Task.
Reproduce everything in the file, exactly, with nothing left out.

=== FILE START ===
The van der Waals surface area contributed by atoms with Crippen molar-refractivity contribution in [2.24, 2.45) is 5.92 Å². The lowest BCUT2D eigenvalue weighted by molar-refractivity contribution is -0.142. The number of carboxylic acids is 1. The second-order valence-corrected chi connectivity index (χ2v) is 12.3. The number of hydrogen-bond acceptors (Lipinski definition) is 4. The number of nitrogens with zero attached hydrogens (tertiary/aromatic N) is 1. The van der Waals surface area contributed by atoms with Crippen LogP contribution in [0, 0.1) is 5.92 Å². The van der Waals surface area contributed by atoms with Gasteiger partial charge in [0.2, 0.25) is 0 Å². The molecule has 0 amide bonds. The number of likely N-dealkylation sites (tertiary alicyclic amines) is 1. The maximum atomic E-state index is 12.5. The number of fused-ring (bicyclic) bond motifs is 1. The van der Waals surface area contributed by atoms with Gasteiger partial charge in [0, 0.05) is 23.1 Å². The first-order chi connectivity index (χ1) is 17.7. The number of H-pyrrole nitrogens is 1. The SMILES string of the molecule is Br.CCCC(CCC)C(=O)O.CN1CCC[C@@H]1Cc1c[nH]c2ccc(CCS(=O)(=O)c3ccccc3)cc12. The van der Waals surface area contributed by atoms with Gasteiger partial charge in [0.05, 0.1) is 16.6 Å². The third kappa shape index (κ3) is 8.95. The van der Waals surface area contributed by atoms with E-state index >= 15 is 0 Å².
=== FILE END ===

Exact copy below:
The van der Waals surface area contributed by atoms with Crippen molar-refractivity contribution in [2.24, 2.45) is 5.92 Å². The lowest BCUT2D eigenvalue weighted by molar-refractivity contribution is -0.142. The number of carboxylic acids is 1. The second-order valence-corrected chi connectivity index (χ2v) is 12.3. The number of hydrogen-bond acceptors (Lipinski definition) is 4. The number of nitrogens with zero attached hydrogens (tertiary/aromatic N) is 1. The van der Waals surface area contributed by atoms with Crippen LogP contribution in [0, 0.1) is 5.92 Å². The van der Waals surface area contributed by atoms with Gasteiger partial charge in [0.2, 0.25) is 0 Å². The molecule has 0 amide bonds. The number of likely N-dealkylation sites (tertiary alicyclic amines) is 1. The maximum atomic E-state index is 12.5. The number of fused-ring (bicyclic) bond motifs is 1. The van der Waals surface area contributed by atoms with Gasteiger partial charge in [0, 0.05) is 23.1 Å². The first-order chi connectivity index (χ1) is 17.7. The number of H-pyrrole nitrogens is 1. The SMILES string of the molecule is Br.CCCC(CCC)C(=O)O.CN1CCC[C@@H]1Cc1c[nH]c2ccc(CCS(=O)(=O)c3ccccc3)cc12. The van der Waals surface area contributed by atoms with Gasteiger partial charge in [0.05, 0.1) is 16.6 Å². The third kappa shape index (κ3) is 8.95. The van der Waals surface area contributed by atoms with E-state index >= 15 is 0 Å².